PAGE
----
Christian History Persecution

Persecution of Religious Minorities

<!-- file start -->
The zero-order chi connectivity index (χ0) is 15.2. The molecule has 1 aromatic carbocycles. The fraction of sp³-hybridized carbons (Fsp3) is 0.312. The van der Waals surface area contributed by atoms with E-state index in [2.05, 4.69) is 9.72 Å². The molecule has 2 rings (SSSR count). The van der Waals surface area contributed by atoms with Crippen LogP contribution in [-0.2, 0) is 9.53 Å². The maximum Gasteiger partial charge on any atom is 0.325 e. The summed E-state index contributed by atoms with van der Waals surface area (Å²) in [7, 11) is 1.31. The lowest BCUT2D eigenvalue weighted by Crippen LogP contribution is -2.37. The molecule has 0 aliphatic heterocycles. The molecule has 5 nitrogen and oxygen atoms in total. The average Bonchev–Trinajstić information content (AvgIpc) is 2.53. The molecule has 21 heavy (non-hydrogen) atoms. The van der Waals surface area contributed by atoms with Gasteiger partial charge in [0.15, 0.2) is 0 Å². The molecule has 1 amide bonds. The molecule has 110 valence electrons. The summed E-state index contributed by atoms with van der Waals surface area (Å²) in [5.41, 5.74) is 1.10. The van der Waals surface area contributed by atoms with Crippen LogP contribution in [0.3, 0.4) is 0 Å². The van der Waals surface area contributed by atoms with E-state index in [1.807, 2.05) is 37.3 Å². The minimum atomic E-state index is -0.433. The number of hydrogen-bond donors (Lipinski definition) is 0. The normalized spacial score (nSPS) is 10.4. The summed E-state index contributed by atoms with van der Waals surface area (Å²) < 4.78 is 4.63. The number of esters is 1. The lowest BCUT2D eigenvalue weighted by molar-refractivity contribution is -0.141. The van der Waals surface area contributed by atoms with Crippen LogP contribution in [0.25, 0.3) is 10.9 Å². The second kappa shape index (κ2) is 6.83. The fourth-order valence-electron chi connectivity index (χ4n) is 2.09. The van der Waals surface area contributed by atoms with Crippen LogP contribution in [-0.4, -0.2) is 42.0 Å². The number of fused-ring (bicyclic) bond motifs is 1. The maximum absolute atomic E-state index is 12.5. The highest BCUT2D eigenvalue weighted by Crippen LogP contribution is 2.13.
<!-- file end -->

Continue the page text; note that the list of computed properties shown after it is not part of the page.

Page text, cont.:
1 J I Persecution of Religious Minorities (Professor Terence P. Day) Among all the contemporary concerns for world peace and economic co-operation between nations and peoples, one of the most grievous issues is the violation of human rights, particularly of ethnic and religious minorities in lands which have hostile religious majorities. Behind all the conferences, meetings, declarations, and legal enactments on human rights, there is the fundamental philosophical assumption that individuals have rights which ought to be protected by legislation and its practical implementation. Unfortunately, it is evident that many countries which have religious minorities view religious rights and freedoms in partisan ways which usually affect those minorities adversely. On account of them, successive subcommissions of the United Nations on the prevention of religious discrimination and the protection of religious minorities have repeatedly effected international condemnation of specific violations of the religious rights of ethnic and religious minorities brought to the Commission’s attention. Such reprobations and condemnations have implicitly rejected the religious absolutism which justifies the repression of religious minorities and their religious beliefs and practices by branding them as “heretics, apostates, satanic deceivers, and enemies of the faith.” Although the human rights legislation which protects religious minorities is of relatively recent historical vintage, the right to freedom of conscience in religion has been earned during many centuries through the blood-sacrifice of religious martyrs. These representatives of minority religious positions suffered and died on account of their belief in the God-given right and duty to practice and to propogate one’s religious beliefs. Their numerous sacrifices also show, however, that their “right of conscience” has rarely been fully recognized and generally protected. Instead, their right has often been painfully repudiated and its retribution painfully enacted. The canvas of history shows that the three “absolutist” religions of Judaism, Christianity, and Islam have the heaviest individual records of persecution of religious minorities. It could be admitted that, among these, Judaism has the least to answer for because it has been more victimised 36 REVIEW OF RELIGIONS against than the victimiser. Nevertheless, the historic tradition of Judaism shows that from the time of ancient Israel, the nature-religion of Israel’s pagan Canaanite neighbours was subjected to repeated and constant Israelite repression and opposition. The persecution and subjugation of non- Yahwistic neighbours continued under King David and the Israelite monarchy. The forceable conversion of non-Jews to Judaism was effected in the priestly kingdom of Judah during the Hellenistic period of the second and first centuries before Christ. On the other hand, throughout the ages, the Jews have been savagely persecuted on account of their ethnic and religious identity at least from the second century before Christ. Moreover, in medieval Christian Europe were forged the instruments and the patterns of torture, forced conversion from Judaism, humiliating governmental legislation, and the ghettoes of Jewish incarceration which culminated in the twentieth-century in the genocidal attrocities and wholesale sacrificial destruction of the Jews during the Nazi Holocaust of World War 11. Christianity itself, which began its career as a sect of Judaism was baptized in the blood of Jewish and pagan Roman persecution during the opening three centuries of its history. This Christian minority sect suffered the outrage of at least twenty general persecutions under successive Roman emperors during the closing centuries of a decadent, sick, and dying pagan imperial power. But, no sooner had this Christianity become “the religion of the Roman empire,” it too became a persecuting power and force of terror for the lives and the religion of ethnic and religious minorities present in the regions of its political and ecclesiastical sovereignty. This absolutist religion likewise rationalized its persecuting zeal by branding those minorities as “Jews, infidels, Turks, and heretics.” Particularly in the pre-Reformation period of medieval Christianity, the persecutions of Christian minorities decimated such Christian minority sects as the Lollards, the Hussites, the Cathari (Albigenses), and the Waldenses. These were popular religious movements whose leaders idealistically exposed to view the corruptions, the heresies, and the moral deviances, of the clergy and the Catholic Church. In turn, the Church typically branded these sectarian groups as heretics, and by laying against them charges of the grossest immorality, the Church also religiously rationalised and authorised the genocidal repression of those groups. In the post-Reformation period of West-European Christianity, the scourge of religious persecution decimated the Mennonites, the Ana baptists, and the French-Protestant Hugenots who were annihilated on St. Bartholomew’s night of August, 1572. The bloodbath of Catholic and Protestant martyrdom during this period is too large to recount at this time. But, it sickened the conscience of European Christians after some time and ; if I I ; , I I PERSECUTION OF RELIGIOUS MINORITIES 37 the tolerance of Christianity today toward its manifold sectarian differences can largely be attributed to the lessons learned through the struggles of freedom of conscience in religion which ushered in the Reformation. In the Islamic world of ancient, medieval, and modern times, the rights and privileges of religious minorities turned upon the rising and declining fortunes of the Islamic world order. During the earlier centuries of the expansion of Arabian Islam and during the later centuries of the growth of the Turkish Islamic empire, Old Catholic, Coptic, Nestorian, Jacobite, and Armenian Christian minorities suffered the repressions of persecution in the form of forced conversions to Islam, deprivations of rights and properties, and the denial of their religious freedoms particularly by zealous and ruthless Muslim rulers. In the Islamic world of today, that is, wherever there are large Muslim majorities, there is a tidal-wave of persecution of religious minorities. This is partly due to the absolutism of Islam itself whose faith in the One God and His Prophet can have no compromises and accommodations with deviations having the appearance of heresy, impure zeal, and disbelief. In the Middle East, the terror of persecution by Muslims has been experienced by such Christian minorities as the Maronite Roman Catholics of Lebanon who were massacred by the Druzes in 1860, and by the Christians of the Coptic Church in Egypt under the impact of Arab Islam. Turkish Muslims are being made presently answerable for the massive genocides of Armenian Christians in 1895 and 1915, and are remembered for their dispossession from North Cyprus of thousands of Greek Orthodox Christians. In modern times, and outside of the Middle Eastern region of Islamic predominance, the Christians of Southern Sudan have suffered decades of decimating persecution from northern Islamic Sudan in a civil conflict which the Western news-media have largely ignored. Elsewhere, Christian minorities are subjected to restrictions on the religious liberties and freedom of conscience in religion in the Islamic-majority countries of Malaysia, Indonesia, Afghanistan, and Pakistan. Colonel Kadhafi of Libya is reported as declaring recently that no “non-Muslim” can have the right to live in the Middle East. If these “infidels” will not convert to Islam, then they must leave the territory of Islam or else be eliminated. Yet, not only non-Muslim minorities, but Muslim minorities also are experiencing today the terrors of genocidal suppression and religious persecution. Jean Pellerin drew attention in an article dated July/ August 1985 to the persistent rivalries between the Sunni’ite majority and Shi’ite minorities both in the ancient and the contemporary Islamic worlds. In Iran today, the mountain-dwelling Kurds and the urbane and sophisticated Baha’is are undergoing the fiery trials and tribulations of genocidal persecutions. In Syria recently, President Asad supported an alawite minority by exterminating 10,000 Syrian Sunni’ite muslims, and thereby created a scandal throughout the Islamic world. 38 REVIEW OF RELIGIONS In this connection, Pellerin admits that it is more unfortunate to belong to Muslim minority in the Islamic world today than to belong to a non-Muslim religious group. For there can be no greater terror than to be condemned as an “heretical” or as an “apostate” sect by a Muslim majority; for this is sufficient to place the minority in the front line of destruction in the “holy war” of the Islamic “jihad” against the enemies of Islam. On the other hand, the present plight of the Muslim minorities does not mean that Islam itself is a persecuting power. For many centuries following the dramatic creation of the Islamic world-imperial power, Jews, Christians, and Zoroastrians enjoyed freedom of conscience in religion and also the dignity of being respected by Muslim rulers and leaders as “people of the Book”. Only from the thirteenth-century following the destruction of the capital city of Baghdad and the violent partition and fragmentation of the Islamic empire did the negative forces of the persecution of non-Muslim religious minorities start to break out. This fact illustrates a consistent feature of religious persecution itself. The history of world religions shows that such persecutions have always reached “tidal-wave” proportions during the historic turning-points of cataclysmic or catastrophic political, social, and cultural change. The twenty imperially supported general persecutions of the early Christians by successive pagan Roman emperors coincided with the violent disruption, decline, and fall of the pagan Roman empire. The persecution of Christian minorities by the medieval Catholic church coincided with the enormous upheavals of foreign invasion, civil war, internal strife and unrest which brought the medieval Church to the brink of a spiritual and economic breaking-point. It now happens to be the case that the greatest social and political upheavals of our time are occuring in the Middle East, that is, in the region of the contemporary world which has significantly large Muslim majorities. The humiliations of non-Islamic colonialism in the region, and the aspirations for national independence and the recovery of a real Islamic social identity and integrity, have quickened the vitality and fervour of Islam at the time of a massive disruption of traditional religious and cultural values throughout the modern world. The radical moral and spiritual reorientations introduced by twentieth-century modernity and the technological revolution have impacted heavily upon the world in which the universal brotherhood of Islam came closest to historic fulfilment. The catastrophic changes which swept over the Muslim community in India and led to the formation of the nation of Pakistan, also engulfed the rest of the contemporary Islamic world. In the face of these disruptive conditions, Muslims are acutely sensitive to the threats and dangers surrounding the recovery of an authentic Islamic individual and social identity and withstanding the debilitating influences of the Western world’s anti-Islamic hedonistic and secular outlook and culture. In this situation, there is little tolerance for Muslim minorities caught between the tensions of the traditionalists who would restore the pristine I t i l PERSECUTION OF RELIGIOUS MINORITIES 39 Islam and shut out the Western world and the modernists who would reform Islam in twentieth-century Western-European terms. These in-between Muslim minorities are the first target in the Islamic struggle for its historic identity and integrity. Marshall G. Hodgeson, the most renowned of Western historians of Islam, has recognised within the stresses and conflicts within the Islamic world the aspiration toward an urgently needed larger vision of the character and world-mission of Islam. At the present time, the Islamic world has every cause to be sure of itself and confident of its world-mission. But, there is need for more stable and magnanimous expressions of this victorious emancipation particularly in regard to the Christian and the Muslim religious minorities in its midst. The world-cause of Islam is not well served by its oppression and persecution of religious minorities, but rather by the magnitude of its generosity toward the wards that are in its care. For, the duty to practice, to propogate, and to defend Islam implies also the right of Muslims to follow it according to their conscience, and the right of non-muslims to differ from it without disrespect to Islam, and not least, the obligation of Muslim powers and authorities to uphold the religious rights of others as well as of themselves. In the meantime, the present plight of persecuted religious minorities indicates that the technological sophistications of our present world-order are not yet matched by corresponding moral and spiritual sophistications serving a truly “universal” world-community of humankind in which the rights and liberties of religious minorities are legally protected and constitutionally safeguarded. References Jean Pellerin, “Moyen-Orient: minorities en danger”, ]onathan, Sommaire, No. 28, Juilletl Aout, 1985, pp. 8-10. Marshall G. S. Hodgeson, The Venture of Islam, Vol. 3, Chicago: University of Chicago Press, 1974.